SPEAKER 1: And liftoff of the Cassini spacecraft on a billion-mile trek to Saturn.
ALEX HAYES: The Cassini spacecraft is a flagship mission from NASA that was meant to study the Saturnian system. And one of the primary science targets in the Saturnian system is Titan. And Titan is just this explorers' dream. It has this fundamental story of exploration behind it, and intrigue and mystery.
SPEAKER 1: Jupiter inlet tracking station now acquiring data.
ALEX HAYES: What really excites me about this paper is both the personal story and the science. Cassini has been in the Saturn system for ten years collecting data and still surprises us. Some of these new discoveries such as this particular paper were done by very early career and new scientists that are coming into a mission that's been operating for over a decade. In this particular instance, the original science team when we first saw the images that came down saw this feature that we're calling the magic island now. And initially, it was written off as, oh, that's a projection artifact, because we only obtain pieces of Titan at a time, and then we have to overlay them with old data.
JASON HOFGARTNER: Looking at the data, and all of a sudden there was this blob that wasn't there in a previous image. And a couple of hours later, we had a telecon with the full Cassini radar science team, a lot of professionals on the team. And there were a lot of different hypotheses for what this thing could be, but really, no one had a good solid explanation for what was going on here. We started to investigate, what was this splotch featured, whether it's an image processing error or some sort of an artifact essentially. And that analysis showed that this feature was real. It's a geophysical phenomenon occurring on Titan.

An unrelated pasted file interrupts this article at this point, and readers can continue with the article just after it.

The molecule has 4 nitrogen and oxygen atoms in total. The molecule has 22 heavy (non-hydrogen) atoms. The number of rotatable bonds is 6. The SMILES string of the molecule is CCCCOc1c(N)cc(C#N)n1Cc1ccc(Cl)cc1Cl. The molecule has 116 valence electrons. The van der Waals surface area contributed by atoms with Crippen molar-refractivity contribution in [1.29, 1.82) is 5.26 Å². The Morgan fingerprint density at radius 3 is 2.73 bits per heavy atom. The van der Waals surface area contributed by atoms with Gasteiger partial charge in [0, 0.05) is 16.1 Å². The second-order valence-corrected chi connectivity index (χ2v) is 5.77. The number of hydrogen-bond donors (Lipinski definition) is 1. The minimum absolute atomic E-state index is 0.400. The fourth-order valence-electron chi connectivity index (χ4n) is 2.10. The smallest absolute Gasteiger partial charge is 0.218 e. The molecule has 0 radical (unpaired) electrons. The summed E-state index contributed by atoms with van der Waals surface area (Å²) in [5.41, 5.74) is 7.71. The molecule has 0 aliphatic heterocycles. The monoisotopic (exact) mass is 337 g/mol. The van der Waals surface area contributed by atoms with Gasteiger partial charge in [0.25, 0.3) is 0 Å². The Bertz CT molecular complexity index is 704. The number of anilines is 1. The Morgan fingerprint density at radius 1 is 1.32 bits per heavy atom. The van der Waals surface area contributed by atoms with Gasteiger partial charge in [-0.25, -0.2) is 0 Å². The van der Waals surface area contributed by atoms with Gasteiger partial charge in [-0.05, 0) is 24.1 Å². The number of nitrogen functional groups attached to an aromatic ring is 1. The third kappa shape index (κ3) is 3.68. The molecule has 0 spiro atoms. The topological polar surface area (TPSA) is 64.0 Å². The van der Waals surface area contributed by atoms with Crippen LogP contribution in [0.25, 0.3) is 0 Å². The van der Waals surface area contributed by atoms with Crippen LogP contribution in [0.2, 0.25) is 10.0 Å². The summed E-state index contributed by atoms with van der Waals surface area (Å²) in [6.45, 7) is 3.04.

Titan does have what we call a hydrological cycle, so that's liquids at the surface, which in my opinion is the most exciting part about Titan. Because it's the only other world of all the worlds that we've discovered so far in the universe that we know to have liquids that are stable there on the surface. And these liquids, unlike watery Earth, are methane and ethane. And they're going through this hydrologic cycle, in that they are stored in reservoirs and lakes and seas, and at both of the poles, but they are also in the atmosphere, so there's an evaporative process where they can move into the atmosphere. And there is rain there, and this is the first place we've ever discovered that has rain happening.
Now, in the case of the transient feature that we're talking about here, the magic island, we concluded that there are four real likely explanations for this feature. One is that they are waves. Another is that they are bubbles that are rising up from the sea floor. The third is that they are solids floating on top of the sea. And the fourth is that they are suspended solids, sort of like floating within the sea, two to three centimeter size solids.
When I decided I wanted to become a planetary scientist, one of the reasons I did that was I wanted to be in the room when we were first looking at data that came down and be part of the real active exploration. And so here I was, already just a couple of years into graduate school, and I'd achieved that goal.
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Astronomers have discovered a bright, mysterious geologic object - where one never existed - on Cassini mission radar images of Ligeia Mare, the second-largest sea on Saturn's moon Titan. Scientifically speaking, this spot is considered a "transient feature," but the astronomers have playfully dubbed it "Magic Island."
This may be the first observation of dynamic, geological processes in Titan's northern hemisphere. "This discovery tells us that the liquids in Titan's northern hemisphere are not simply stagnant and unchanging, but rather that changes do occur," said Jason Hofgartner, a Cornell graduate student in the field of planetary sciences, and the paper's lead author.